The British operated a policy of “divide and rule”, using the police and home guard to garrison townships and villages. This forced the Mau Mau to operate mainly at night when with the aid of informers, they would sneak into villages and kill pro British Kikuyu as well as attacking isolated farms owned by the whites. The British responded by imposing collective fines on villages and confiscation of their livestock. The harshness of these measures was, however, having a negative effect on many previously uncommitted Kikuyu and drove them to support the Mau Mau. Atrocities were committed by both sides and there are many authenticated stories of the upmost cruelty being visited on the white farmers and their families including torture and rape.

Similarly, the authorities would be equally brutal in retaliation. Without the support of the population, the Mau Mau could not win and they went to great lengths to persuade the loyal Kikuyu to join them. If unsuccessful, they would punish swiftly as in the case of the massacre at Lari where in March 1953, the local headman Chief Luka and his people refused to join. A large force of Mau Mau arrived in the night and attacked the village killing 97 inhabitants, burning the buildings and raping and mutilating the survivors. RAF planes dropped leaflets in the area showing graphic pictures of the women and children who had been hacked to death by the so called freedom fighters. In April, British troops were deployed into the area and killed 24 Mau Mau suspects and capturing 36 more. In the same month Jomo Kenyata (known as Burning Spear to his followers) was sentenced to seven years hard labour, together with five of his supporters.

Keeping up the pressure, British troops rounded up over 1,000 Mau Mau suspects in the Nairobi area, keeping them under guard in camps. The Mau Mau retaliated by attacking a Home Guard base and killing nineteen Kikuyu members.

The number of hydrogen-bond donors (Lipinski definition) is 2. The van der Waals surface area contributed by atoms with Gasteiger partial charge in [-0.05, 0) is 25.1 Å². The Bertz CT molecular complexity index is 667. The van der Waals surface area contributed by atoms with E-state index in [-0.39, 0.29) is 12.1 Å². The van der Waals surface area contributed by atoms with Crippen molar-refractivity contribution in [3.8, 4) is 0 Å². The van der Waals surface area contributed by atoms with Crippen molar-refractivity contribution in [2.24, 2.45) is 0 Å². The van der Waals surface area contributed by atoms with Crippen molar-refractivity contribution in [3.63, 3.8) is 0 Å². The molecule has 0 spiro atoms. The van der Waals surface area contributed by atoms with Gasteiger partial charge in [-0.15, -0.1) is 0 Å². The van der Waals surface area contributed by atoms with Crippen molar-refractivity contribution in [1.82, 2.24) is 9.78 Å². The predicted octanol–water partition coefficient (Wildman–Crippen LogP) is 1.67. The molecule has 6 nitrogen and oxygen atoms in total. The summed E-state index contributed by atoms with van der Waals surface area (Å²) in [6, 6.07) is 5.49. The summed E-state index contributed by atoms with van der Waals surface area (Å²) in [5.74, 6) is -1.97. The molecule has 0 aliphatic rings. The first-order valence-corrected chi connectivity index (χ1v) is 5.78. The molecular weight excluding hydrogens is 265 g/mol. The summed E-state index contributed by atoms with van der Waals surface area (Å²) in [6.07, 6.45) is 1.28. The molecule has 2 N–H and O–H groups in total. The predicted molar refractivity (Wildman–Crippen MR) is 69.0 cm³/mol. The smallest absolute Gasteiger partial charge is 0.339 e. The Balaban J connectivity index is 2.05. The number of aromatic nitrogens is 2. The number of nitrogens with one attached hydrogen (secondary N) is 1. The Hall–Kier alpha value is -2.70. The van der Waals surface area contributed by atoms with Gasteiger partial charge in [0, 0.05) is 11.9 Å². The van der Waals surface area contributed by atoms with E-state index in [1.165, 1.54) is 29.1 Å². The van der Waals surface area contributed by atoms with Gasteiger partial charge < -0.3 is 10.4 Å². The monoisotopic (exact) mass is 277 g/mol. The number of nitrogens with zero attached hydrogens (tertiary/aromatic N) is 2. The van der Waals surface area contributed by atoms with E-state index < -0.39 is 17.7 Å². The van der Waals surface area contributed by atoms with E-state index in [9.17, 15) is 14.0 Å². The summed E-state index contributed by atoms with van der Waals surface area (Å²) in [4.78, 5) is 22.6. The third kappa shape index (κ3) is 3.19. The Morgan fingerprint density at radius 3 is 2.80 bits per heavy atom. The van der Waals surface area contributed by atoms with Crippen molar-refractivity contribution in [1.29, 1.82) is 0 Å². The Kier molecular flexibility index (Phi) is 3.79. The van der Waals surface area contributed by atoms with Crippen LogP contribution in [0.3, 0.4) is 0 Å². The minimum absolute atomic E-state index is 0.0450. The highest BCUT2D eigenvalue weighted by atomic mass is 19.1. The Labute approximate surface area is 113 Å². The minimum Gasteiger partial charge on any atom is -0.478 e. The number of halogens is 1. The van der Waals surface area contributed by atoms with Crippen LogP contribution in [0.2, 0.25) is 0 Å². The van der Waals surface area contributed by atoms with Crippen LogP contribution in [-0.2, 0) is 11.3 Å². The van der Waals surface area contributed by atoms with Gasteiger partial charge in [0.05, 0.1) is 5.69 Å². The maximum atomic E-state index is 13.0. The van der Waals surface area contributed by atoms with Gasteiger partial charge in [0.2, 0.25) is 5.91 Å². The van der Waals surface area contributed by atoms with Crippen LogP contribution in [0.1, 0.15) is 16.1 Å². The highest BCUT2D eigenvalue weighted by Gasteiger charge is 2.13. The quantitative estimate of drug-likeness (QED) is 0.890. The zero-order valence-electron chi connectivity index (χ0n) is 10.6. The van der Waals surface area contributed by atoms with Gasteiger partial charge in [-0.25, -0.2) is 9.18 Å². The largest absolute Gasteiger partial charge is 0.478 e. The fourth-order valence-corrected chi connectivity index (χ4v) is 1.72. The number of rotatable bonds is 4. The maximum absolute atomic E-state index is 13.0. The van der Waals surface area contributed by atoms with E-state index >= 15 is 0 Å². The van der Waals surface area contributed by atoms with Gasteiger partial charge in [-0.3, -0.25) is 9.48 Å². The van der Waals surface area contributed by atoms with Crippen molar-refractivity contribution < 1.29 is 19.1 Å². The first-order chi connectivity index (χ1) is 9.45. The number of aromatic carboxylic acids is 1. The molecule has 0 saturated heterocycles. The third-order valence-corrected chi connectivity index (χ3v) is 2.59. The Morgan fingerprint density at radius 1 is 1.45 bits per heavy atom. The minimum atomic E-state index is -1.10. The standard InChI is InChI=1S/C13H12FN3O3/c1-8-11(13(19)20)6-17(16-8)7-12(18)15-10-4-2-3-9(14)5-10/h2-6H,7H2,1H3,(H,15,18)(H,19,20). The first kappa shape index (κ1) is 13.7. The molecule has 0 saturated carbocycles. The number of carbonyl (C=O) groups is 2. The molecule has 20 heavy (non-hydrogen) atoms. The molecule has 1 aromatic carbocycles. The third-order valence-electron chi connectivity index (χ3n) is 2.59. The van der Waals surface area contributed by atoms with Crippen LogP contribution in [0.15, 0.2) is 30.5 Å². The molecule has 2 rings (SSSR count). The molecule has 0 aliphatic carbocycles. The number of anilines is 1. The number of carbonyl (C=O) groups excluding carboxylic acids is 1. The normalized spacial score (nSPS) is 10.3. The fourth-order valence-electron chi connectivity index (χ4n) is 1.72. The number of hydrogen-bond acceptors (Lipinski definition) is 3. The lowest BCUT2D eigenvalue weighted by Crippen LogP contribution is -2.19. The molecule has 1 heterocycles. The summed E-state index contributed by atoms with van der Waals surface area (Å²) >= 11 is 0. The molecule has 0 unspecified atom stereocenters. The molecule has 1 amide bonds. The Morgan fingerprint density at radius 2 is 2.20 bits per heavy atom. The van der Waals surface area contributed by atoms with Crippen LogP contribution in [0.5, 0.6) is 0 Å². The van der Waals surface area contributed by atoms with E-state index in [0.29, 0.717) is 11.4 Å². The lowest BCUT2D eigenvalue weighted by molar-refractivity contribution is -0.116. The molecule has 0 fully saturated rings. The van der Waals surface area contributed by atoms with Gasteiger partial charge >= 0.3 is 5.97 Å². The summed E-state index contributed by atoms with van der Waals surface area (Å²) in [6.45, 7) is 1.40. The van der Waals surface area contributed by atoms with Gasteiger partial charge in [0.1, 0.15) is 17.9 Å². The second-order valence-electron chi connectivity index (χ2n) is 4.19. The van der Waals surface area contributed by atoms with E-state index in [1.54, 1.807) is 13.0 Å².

In May, the authorities announced that they intend to cordon off all Kikuyu tribal land to restrict the movements of suspected terrorists. They also embarked on huge programmes of so called “villagisation”, forcibly moving groups of tribesmen to designated areas where they could be kept under observation. British troops patrolling these areas killed more than 100 suspected Mau Mau in July alone. The harsh and sometimes pitiless response of the British to the rebellion caused much suffering among Kikuyu civilians. Many were accused of belonging to the Mau Mau merely by being in the wrong place as British troops carried out sweeps. They were herded into camps and held without trial. From the British Tommy’s point of view, he was dealing with bloodthirsty savages who had destroyed settlers’ farms and raped white women, tales and rumours of which were widely circulated to justify government action.

The efficiency of the British military was gradually winning the struggle and in January 1954, the Mau Mau second in command, General China was wounded and captured during a fire fight and in March, General Gatunga, another senior rebel was taken. A short while later, a third rebel leader, General Tanganyika, surrendered to the British and was persuaded to make a plea to the remaining rebels urging them to surrender, but he was ignored and the attempt failed.

Jim Keys
Latest posts by Jim Keys (see all)

Jim Keys

Since his retirement Jim Keys has indulged his passion for history, writing two books on Britain’s past: The Dark Ages and The Bloody Crown. He is currently writing the last of the trilogy, Fighting Brits which covers Britain’s military struggles from the Armada to Afghanistan.

Leave a Reply

Your email address will not be published. Required fields are marked *